2019 MLB Rookie Of The Year Watch

Image credit: Chris Paddack (Sean M. Haffey/Getty Images)

Every team has now played 40 games, which means we are officially one-quarter of the way through the season.

At the one-quarter mark of the year, here is how the Rookie of the Year races are shaping up.


1. Brandon Lowe, 2B, Rays

The No. 93 prospect on BA’s Top 100 Prospects list entering the season, Lowe leads all American League rookies in hits (39), runs (22), home runs (8) and RBIs (22) while batting .285/.336/.533. He’s done that while playing a well above-average second base for a team in the hunt for a playoff berth.

2. Yusei Kikuchi, LHP, Mariners

Kikuchi hasn’t dominated, but he’s been steady with a 3.64 ERA over 10 starts. He’s held opponents to a .227/.267/.399 slash line, has 43 strikeouts against just 12 walks in 54.2 innings and is showing signs of heating up with three straight quality starts.

3. Michael Chavis, 2B, Red Sox

Chavis has been a shot of adrenaline for the Red Sox since arriving on April 20. His .296 batting average, .406 on-base percentage and .580 slugging percentage all rank first among AL rookies with at least 20 games played, and his seven home runs and 21 RBIs rank second among AL rookies. It’s been an exciting 22-game burst, capped by his first career walk-off hit on Wednesday. If Chavis can maintain it, he’ll rise to the top of the list.

Don’t Forget About

Vladimir Guerrero Jr., 3B, Blue Jays; Eloy Jimenez, OF, White Sox

The Nos. 1 and 3 prospects entering the year have gotten their careers off the slow starts. Guerrero is batting .207/.303/435 through 16 games, and Jimenez hit .241/.294/.380 in 21 games before going on the injured list with a high ankle sprain. The sample sizes are extremely small, and an adjustment period is hardly unusual. Both have the talent to thrust themselves into the race as the year goes on.

Dark Horses

John Means, LHP, Orioles; Spencer Turnbull, RHP, Tigers

Means leads all American League rookie starters with a 2.33 ERA and is confounding opponents with a dastardly changeup. He is progressively pitching deeper into games and is assuming the role of the O’s top starter. Turnbull is right behind Means with a 2.40 ERA and leads all rookie starters—in both leagues—with 50 strikeouts.

Super Sleeper

Ty Buttrey, RHP, Angels

Buttrey has been one of the most automatic relievers in baseball early on with a 0.86 ERA over 19 appearances and a 26-to-3 strikeout-to-walk mark in 21 innings. If he begins getting more save opportunities, he’ll have a chance to rack up the counting numbers necessary to help his case.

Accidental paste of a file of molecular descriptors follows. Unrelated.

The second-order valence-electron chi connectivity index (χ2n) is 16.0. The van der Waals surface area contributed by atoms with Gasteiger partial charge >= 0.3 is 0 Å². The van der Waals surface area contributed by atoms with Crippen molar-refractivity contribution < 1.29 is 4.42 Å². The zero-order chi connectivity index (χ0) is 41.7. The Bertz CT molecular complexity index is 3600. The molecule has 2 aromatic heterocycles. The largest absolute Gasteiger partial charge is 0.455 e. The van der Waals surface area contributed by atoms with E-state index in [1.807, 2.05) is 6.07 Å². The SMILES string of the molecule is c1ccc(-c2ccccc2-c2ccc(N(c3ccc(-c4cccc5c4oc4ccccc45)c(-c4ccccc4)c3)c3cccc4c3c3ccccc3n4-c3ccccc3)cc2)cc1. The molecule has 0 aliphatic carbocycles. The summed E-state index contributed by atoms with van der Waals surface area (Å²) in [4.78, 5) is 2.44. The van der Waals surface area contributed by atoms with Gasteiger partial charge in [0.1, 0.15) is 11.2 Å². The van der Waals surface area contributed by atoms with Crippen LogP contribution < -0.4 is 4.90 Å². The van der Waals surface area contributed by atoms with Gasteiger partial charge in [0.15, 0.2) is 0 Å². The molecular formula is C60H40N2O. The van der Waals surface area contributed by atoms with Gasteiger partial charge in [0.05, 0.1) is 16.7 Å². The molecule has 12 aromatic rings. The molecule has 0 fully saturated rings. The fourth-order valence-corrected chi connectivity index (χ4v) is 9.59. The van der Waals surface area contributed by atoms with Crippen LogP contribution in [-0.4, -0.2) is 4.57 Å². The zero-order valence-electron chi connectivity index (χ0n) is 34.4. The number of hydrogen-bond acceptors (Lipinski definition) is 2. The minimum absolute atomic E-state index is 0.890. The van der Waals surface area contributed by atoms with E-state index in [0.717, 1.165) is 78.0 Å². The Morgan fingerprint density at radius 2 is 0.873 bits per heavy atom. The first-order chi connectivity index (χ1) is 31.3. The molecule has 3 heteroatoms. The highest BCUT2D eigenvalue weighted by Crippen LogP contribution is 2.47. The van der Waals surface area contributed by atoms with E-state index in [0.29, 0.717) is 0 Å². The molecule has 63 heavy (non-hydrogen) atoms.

1. Chris Paddack, RHP, Padres

Forget about being a rookie. Paddack has been one of baseball’s best pitchers, period. The 23-year-old righthander ranks in the top five in the majors in ERA (1.99), WHIP (0.75), hits allowed per nine innings (4.6), opponent average (.146) and opponent OPS (.465), all while showcasing the personality to make him a fan and media favorite. One key thing to watch is his workload. After pitching only 95 innings last year in his first year back from Tommy John surgery, Paddack will be on an innings limit again this season. No pitcher since 2000 has won Rookie of the Year with fewer than 140 innings pitched.

2. Pete Alonso, 1B, Mets

Alonso has cooled off (.186/.246/.373 in his last 16 games) since his riveting start, but he still leads all major league rookies in home runs (12) and owns a .261/.345/.562 slash line. His barrel percentage is 10th-highest in the majors, per Statcast, and he owns the second-hardest hit ball of the season.

3. Alex Verdugo, OF, Dodgers

Corey Seager, Cody Bellinger, Walker Buehler and now Verdugo—the Dodgers have debuted an impact rookie in each of the last four seasons and it has played a major role in their continued dominance. Verudgo leads all major league rookies (min. 100 plate appearances) in batting average (.330) and on-base percentage (.377), is rarely striking out (13 K in 122 PA) and is showing plenty of extra-base power (seven doubles, two triples, four home runs). He’s done that while being a well above-average defender in both center field and right field, and his playing time should continue uninterrupted with A.J. Pollock out for at least the next two months.

Don’t Forget About

Fernando Tatis Jr., SS, Padres; Mike Soroka, RHP, Braves

Tatis was in the heart of the race before landing on the 10-day injured list with a hamstring strain. He’s been out nearly three weeks and hamstrings can be tricky, but if he returns healthy he has the talent to jump to the top. Soroka has a lot of people to leap, but with a 0.98 ERA through his first six starts, he’s certainly showing he’s capable of it as long as his shoulder holds up.

Dark Horse

Christian Walker, 1B, D-backs

Walker got a chance with the trade of Paul Goldschmidt, and he is making the most of it. The 28-year-old is batting .278/.351/.550 as an everyday starter for the surprising D-backs and leads all rookies in doubles (15) while tying for second in home runs (8). His batted ball data suggests it’s not a fluke either. Walker is tied for the ninth-hardest average exit velocity in the majors at 93.7 mph, and he’s 15th in the majors in barrels percentage.

Super Sleeper

Bryan Reynolds, OF, Pirates

Reynolds hit .329 with a .921 OPS at Vanderbilt, hit .312 with an .844 OPS in the minors, and now is off to a hot start to his big league career as the Pirates’ left fielder. It’s a small sample size, but Reynolds has always hit and projects to keep hitting.

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